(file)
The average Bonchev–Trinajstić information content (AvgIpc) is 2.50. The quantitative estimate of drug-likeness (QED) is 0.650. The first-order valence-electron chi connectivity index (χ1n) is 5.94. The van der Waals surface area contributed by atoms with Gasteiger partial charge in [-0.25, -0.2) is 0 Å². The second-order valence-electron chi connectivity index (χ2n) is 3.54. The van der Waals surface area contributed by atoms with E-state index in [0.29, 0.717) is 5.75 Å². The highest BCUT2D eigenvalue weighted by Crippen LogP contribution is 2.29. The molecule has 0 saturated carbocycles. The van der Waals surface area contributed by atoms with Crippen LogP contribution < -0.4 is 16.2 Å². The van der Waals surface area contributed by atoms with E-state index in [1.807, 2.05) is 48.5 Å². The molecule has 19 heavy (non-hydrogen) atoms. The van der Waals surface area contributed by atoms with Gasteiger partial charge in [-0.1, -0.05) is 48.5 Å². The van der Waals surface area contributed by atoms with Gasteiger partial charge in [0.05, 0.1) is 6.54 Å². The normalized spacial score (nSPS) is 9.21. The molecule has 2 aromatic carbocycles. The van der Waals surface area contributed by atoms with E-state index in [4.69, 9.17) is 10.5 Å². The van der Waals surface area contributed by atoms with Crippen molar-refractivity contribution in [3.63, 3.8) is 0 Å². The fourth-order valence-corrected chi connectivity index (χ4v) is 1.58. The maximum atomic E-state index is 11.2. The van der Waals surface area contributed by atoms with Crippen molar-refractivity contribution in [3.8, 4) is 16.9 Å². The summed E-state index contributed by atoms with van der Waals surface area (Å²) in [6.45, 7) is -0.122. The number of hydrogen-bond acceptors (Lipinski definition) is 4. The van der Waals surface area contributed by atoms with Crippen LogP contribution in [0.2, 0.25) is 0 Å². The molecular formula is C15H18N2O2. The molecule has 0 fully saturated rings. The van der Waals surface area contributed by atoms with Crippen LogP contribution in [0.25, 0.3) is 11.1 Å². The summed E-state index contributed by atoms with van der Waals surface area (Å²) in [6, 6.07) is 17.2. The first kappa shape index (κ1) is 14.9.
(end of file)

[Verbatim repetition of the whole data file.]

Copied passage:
The average Bonchev–Trinajstić information content (AvgIpc) is 2.50. The quantitative estimate of drug-likeness (QED) is 0.650. The first-order valence-electron chi connectivity index (χ1n) is 5.94. The van der Waals surface area contributed by atoms with Gasteiger partial charge in [-0.25, -0.2) is 0 Å². The second-order valence-electron chi connectivity index (χ2n) is 3.54. The van der Waals surface area contributed by atoms with E-state index in [0.29, 0.717) is 5.75 Å². The highest BCUT2D eigenvalue weighted by Crippen LogP contribution is 2.29. The molecule has 0 saturated carbocycles. The van der Waals surface area contributed by atoms with Crippen LogP contribution < -0.4 is 16.2 Å². The van der Waals surface area contributed by atoms with E-state index in [1.807, 2.05) is 48.5 Å². The molecule has 19 heavy (non-hydrogen) atoms. The van der Waals surface area contributed by atoms with Gasteiger partial charge in [-0.1, -0.05) is 48.5 Å². The van der Waals surface area contributed by atoms with Gasteiger partial charge in [0.05, 0.1) is 6.54 Å². The normalized spacial score (nSPS) is 9.21. The molecule has 2 aromatic carbocycles. The van der Waals surface area contributed by atoms with E-state index in [4.69, 9.17) is 10.5 Å². The van der Waals surface area contributed by atoms with Crippen molar-refractivity contribution in [3.63, 3.8) is 0 Å². The fourth-order valence-corrected chi connectivity index (χ4v) is 1.58. The maximum atomic E-state index is 11.2. The van der Waals surface area contributed by atoms with Crippen molar-refractivity contribution in [3.8, 4) is 16.9 Å². The summed E-state index contributed by atoms with van der Waals surface area (Å²) in [6.45, 7) is -0.122. The number of hydrogen-bond acceptors (Lipinski definition) is 4. The van der Waals surface area contributed by atoms with Crippen LogP contribution in [0.2, 0.25) is 0 Å². The molecular formula is C15H18N2O2. The molecule has 0 fully saturated rings. The van der Waals surface area contributed by atoms with Crippen LogP contribution in [0.25, 0.3) is 11.1 Å². The summed E-state index contributed by atoms with van der Waals surface area (Å²) in [6, 6.07) is 17.2. The first kappa shape index (κ1) is 14.9.